ESWT for lateral epicondylitis
Extracorporeal Shock Wave Therapy, or ESWT, was first developed in the 1990’s as a treatment for kidney stones. Now researchers have found this treatment effective in treating tennis elbow. When physical therapy, NSAIDS, or rest and ice fail to alleviate this painful condition, doctors have typically used surgery as the next option. However, with ESWT, treatment is applied in only one session, in the doctor’s office, lasting only twenty minutes. Lateral epicondylitis, or “tennis elbow,” is a result of repetitive movements of the forearm muscles.
You don’t need to be a tennis player to suffer from it; tennis elbow is a common workplace or athletic injury. The primary symptom is pain on the outside of the elbow caused by inflammation of ligaments and degeneration of tissue around the joint. This makes twisting movements and lifting objects particularly painful. Tennis elbow usually starts out mild and worsens over time. Chronic sufferers can have disabling pain that rarely relents. Reaching and gripping motions, such as in shaking hands or opening jars, is especially painful. Lifting and carrying even a cup of coffee or gallon of milk are also painful for the person affected with this condition.
What Are Causes Of Tennis Elbow?
If you are suffering from tennis elbow then you don’t have to investigate too much for its cause since, only repetitive strenuous activity is the main cause of tennis elbow.
When this happens you may develop some tears and experience inflammation in your elbow.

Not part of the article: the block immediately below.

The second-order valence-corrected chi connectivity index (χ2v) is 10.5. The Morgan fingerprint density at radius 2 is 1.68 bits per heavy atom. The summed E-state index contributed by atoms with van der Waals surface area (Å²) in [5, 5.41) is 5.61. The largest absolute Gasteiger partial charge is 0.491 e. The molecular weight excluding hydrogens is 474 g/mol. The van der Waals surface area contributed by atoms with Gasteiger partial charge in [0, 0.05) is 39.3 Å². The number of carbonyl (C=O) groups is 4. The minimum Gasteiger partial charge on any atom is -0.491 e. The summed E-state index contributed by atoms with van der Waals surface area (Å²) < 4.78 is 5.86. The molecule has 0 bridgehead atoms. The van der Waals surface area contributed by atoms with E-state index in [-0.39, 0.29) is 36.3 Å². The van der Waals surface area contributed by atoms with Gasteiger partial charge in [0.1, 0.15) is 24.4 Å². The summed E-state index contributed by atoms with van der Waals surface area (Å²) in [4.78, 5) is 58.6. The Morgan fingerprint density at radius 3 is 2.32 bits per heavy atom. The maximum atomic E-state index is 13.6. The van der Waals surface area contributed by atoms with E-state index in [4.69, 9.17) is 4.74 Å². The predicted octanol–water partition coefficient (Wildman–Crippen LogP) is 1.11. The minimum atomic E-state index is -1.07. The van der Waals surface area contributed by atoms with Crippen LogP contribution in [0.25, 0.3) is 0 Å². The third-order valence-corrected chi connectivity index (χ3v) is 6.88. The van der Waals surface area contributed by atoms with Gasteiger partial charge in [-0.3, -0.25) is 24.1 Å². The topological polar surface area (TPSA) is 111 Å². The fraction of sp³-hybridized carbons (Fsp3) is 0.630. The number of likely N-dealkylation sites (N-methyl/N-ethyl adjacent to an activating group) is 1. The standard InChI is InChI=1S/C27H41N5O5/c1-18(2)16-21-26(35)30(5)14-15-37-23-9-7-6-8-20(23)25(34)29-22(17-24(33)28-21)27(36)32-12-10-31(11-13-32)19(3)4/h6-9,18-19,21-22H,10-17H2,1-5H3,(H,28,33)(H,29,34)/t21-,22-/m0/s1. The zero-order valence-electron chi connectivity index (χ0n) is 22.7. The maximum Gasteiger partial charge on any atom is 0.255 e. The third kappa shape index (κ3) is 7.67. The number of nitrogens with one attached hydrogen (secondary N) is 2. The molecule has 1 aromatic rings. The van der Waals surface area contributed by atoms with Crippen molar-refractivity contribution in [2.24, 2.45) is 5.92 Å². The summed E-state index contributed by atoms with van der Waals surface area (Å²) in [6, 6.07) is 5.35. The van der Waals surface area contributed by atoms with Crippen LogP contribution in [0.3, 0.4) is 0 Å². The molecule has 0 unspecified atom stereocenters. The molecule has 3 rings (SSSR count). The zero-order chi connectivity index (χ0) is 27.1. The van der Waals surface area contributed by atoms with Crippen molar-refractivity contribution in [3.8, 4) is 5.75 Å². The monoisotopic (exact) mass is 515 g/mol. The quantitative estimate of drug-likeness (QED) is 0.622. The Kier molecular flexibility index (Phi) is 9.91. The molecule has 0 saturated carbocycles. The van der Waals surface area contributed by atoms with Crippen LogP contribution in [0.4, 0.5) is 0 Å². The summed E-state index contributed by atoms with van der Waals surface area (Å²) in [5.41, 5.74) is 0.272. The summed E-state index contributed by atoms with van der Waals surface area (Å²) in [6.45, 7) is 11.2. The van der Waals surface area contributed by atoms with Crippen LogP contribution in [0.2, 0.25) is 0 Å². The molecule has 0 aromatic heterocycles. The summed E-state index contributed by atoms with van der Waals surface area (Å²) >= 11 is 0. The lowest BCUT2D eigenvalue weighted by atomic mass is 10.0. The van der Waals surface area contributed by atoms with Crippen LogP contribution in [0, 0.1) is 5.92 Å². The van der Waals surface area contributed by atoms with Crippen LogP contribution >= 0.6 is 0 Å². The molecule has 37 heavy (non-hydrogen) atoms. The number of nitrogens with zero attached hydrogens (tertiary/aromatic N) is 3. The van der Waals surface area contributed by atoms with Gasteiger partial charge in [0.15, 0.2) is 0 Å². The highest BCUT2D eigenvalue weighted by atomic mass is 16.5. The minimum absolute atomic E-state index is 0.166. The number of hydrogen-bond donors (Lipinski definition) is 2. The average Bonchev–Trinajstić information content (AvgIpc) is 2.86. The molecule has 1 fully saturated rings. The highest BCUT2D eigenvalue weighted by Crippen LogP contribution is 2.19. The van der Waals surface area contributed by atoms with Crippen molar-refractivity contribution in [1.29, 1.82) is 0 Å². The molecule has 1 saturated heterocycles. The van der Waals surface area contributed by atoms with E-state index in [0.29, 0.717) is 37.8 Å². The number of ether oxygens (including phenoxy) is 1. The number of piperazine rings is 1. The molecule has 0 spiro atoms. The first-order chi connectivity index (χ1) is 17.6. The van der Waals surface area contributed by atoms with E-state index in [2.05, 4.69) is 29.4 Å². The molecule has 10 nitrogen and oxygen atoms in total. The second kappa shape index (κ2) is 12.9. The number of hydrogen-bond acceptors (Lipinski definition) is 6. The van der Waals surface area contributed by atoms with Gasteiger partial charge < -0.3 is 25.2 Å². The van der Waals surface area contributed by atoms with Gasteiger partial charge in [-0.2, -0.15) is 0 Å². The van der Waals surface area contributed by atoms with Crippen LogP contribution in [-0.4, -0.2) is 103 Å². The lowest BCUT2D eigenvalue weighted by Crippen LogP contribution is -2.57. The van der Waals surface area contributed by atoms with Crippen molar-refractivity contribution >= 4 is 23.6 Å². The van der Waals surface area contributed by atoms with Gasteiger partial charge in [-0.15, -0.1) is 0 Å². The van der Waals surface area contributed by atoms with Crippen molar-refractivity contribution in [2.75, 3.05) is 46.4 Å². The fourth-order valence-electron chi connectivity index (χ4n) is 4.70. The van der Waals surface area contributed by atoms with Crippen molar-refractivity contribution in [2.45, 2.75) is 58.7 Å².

Tennis elbow usually appears when you suddenly do an activity you never did, your elbows aren’t used to that activity or if you use your forearm muscle too frequently.
What Activities Have Higher Risk Of Tennis Elbow?
Any activity that forces you to use your elbow repetitively can cause you tennis elbow, some activities that can make this more happen to you include:
- Using gardening tools often
- Playing games like tennis and badminton too much, you should take rest after playing
- Excess typing or using mouse can also cause this problem
- Playing violin may also cause problems since it’s a repetitive activity
Signs and symptoms:
- Inability to extend the forearm fully without discomfort.
- Pain caused by lifting, bending the arm or grasping even light objects.
- Trigger point elbow tenderness.
- Recurring pain on the outside of the upper forearm just below the bend of the elbow.
- Pain that radiates down the arm toward the wrist.
- Pain when shaking hands, turning door knobs, or lifting a grocery bag.
- Muscle weakness in shoulder, forearm, and wrist.
- Occasional muscle spasms in lower arm.
Treatment with ESWT
During the session, you comfortably recline while the elbow is placed on a warm water bubble and covered with gel. The injured area is viewed with diagnostic ultrasound. Then, we then deliver tiny little pressure waves or “shockwaves” to the injured area. Healing occurs gradually over the next 6-12 weeks. Approved by the National Institute for Clinical Excellence for use on tennis elbow one year ago, we are happy to make this treatment available to you. Call our office today to begin experiencing the relief this treatment offers in one short session.
Is Tennis Elbow Preventable?
Yes, you can easily prevent this elbow pain without any kind of problem since all you need to do is avoid the activity that causes you this pain!
However, only one tip isn’t enough, therefore here are some more tips to help you prevent tennis elbow:
- Use lightweight tools for gardening or any other work
- If any activity causes pain then stop doing it right away or try to find another way to do it.
- Try to increase the strength if your forearm and elbow, some exercises can help you achieve this
- Receive advices from your coach, this may help you get to know about right technique.
- Before starting any repetitive activity do not forget to warm up properly and take a proper rest after you are done.
- Apply ice to your elbow or forearm after the activity, or you can apply heat too
- Change height of your keyboard and mouse
Tennis Elbow FAQs
What is tennis elbow?